Book, screen, stage, festival & event reviews.
Pig Island is Mo Hayder’s fourth novel. For those who have read all four, there’s something that’s said with certainty now: Hayder goes to places that other authors don’t go.
A running theme with Tokyo her previous novel, Hayder is not afraid to introduce quirky, oddball, or severely damaged characters that live on the periphery of society for whatever reason.
In Pig Island we have a whole community living on the periphery. All members arrived on Pig Island because they followed their leader and a secretive religious island community was established. But when journo Joe Oakes arrives there to prepare for an article, he finds that the community is estranged from its leader, Pastor Malachi Dove.
Oaksey is a born sceptic and he’s also specialised in exposing supernatural hoaxes. He and Dove also have a bit of a history. You could say that Dove was the catalyst for Oaksey’s scepticism and specialism…
What follows is a gripping and page turning read where question after question is raised and "the unspeakable things people can do to each other" unfold.
To say any more would destroy the surprises in the plot, of which there are many.
There are things we know about in life but have been lucky enough not to experience. There are things so rare that only the minority of us is aware of their occurrence; the rest of us plough through life in happy ignorance. Hayder taps into both and brings us the normally "unspeakable", such is her niche and skill.
The characters are very well drawn as they are so rounded. Initially I found it hard to determine if I had any sympathy or liking for Oaksey or his wife, Lexie; humans are never and neither should they be perfect. By the end of the book, Hayder made sure where I’d find my loyalties.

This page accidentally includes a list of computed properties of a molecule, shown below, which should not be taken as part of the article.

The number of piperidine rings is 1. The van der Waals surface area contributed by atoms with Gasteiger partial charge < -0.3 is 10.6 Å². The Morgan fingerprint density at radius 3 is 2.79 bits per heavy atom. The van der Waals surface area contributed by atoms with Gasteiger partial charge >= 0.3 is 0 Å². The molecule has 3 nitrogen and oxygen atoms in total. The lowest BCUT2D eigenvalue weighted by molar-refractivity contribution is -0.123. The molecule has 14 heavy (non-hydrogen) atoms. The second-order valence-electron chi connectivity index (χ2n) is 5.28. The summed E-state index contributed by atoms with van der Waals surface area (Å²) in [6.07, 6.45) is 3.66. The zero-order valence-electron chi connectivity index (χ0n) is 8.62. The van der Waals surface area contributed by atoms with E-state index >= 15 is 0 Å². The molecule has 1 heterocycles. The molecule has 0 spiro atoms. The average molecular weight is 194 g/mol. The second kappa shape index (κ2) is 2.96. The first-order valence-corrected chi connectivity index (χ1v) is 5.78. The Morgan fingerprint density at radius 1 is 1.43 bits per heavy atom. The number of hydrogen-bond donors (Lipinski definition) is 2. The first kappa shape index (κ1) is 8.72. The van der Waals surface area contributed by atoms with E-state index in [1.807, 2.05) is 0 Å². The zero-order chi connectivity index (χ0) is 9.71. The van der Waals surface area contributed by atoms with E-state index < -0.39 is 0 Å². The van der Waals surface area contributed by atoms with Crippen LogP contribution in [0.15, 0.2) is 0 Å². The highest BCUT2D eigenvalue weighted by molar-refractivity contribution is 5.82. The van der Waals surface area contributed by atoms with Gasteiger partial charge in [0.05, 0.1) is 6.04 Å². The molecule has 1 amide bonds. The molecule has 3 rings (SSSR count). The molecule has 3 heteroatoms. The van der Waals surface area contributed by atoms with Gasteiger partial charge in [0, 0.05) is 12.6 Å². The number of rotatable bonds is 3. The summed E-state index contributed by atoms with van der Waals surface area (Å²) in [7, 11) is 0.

If the thought of the "supernatural" or "secretive religious community" puts you off this novel, don’t let it. This is essentially a book about human relationships and how they can cause extreme harm. One thing I can promise you, should you choose to read this novel – you won’t expect what’s coming.
Finally, one small gripe from me. I finished the novel wanting to read it again, wondering if I’d missed something, as I wasn’t sure of the "motivation"… Luckily one reading friend had "inferred" and another thought she had it "on the nail". Both imparted their thoughts, for which I’m grateful as I don’t have the time to re-read it right now. It’s one of very few books that I’d like to re-read though, and not just because I think I missed something along the way.
With Pig Island, Hayder goes from strength from strength. I won’t even try and imagine what she’ll come up with next. I think the corners of Hayder’s mind are hinged onto the periphery of society. I know not what is out there. Hayder makes it her goal to take us there, inform us and entertain us as she does that.
"If you enjoy author X, then you’ll like Mo Hayder" – I don’t think you’ll find this banner on a Hayder novel. She’s unique. That’s what made me buy Pig Island after appreciating Birdman and The Treatment, but not liking Tokyo too much. Hayder’s writing career is a mystery trip in itself.
If you love not knowing what’s around the corner, this book is for you. If you’ve loved Hayder’s books to date, or the majority of them, this book is for you.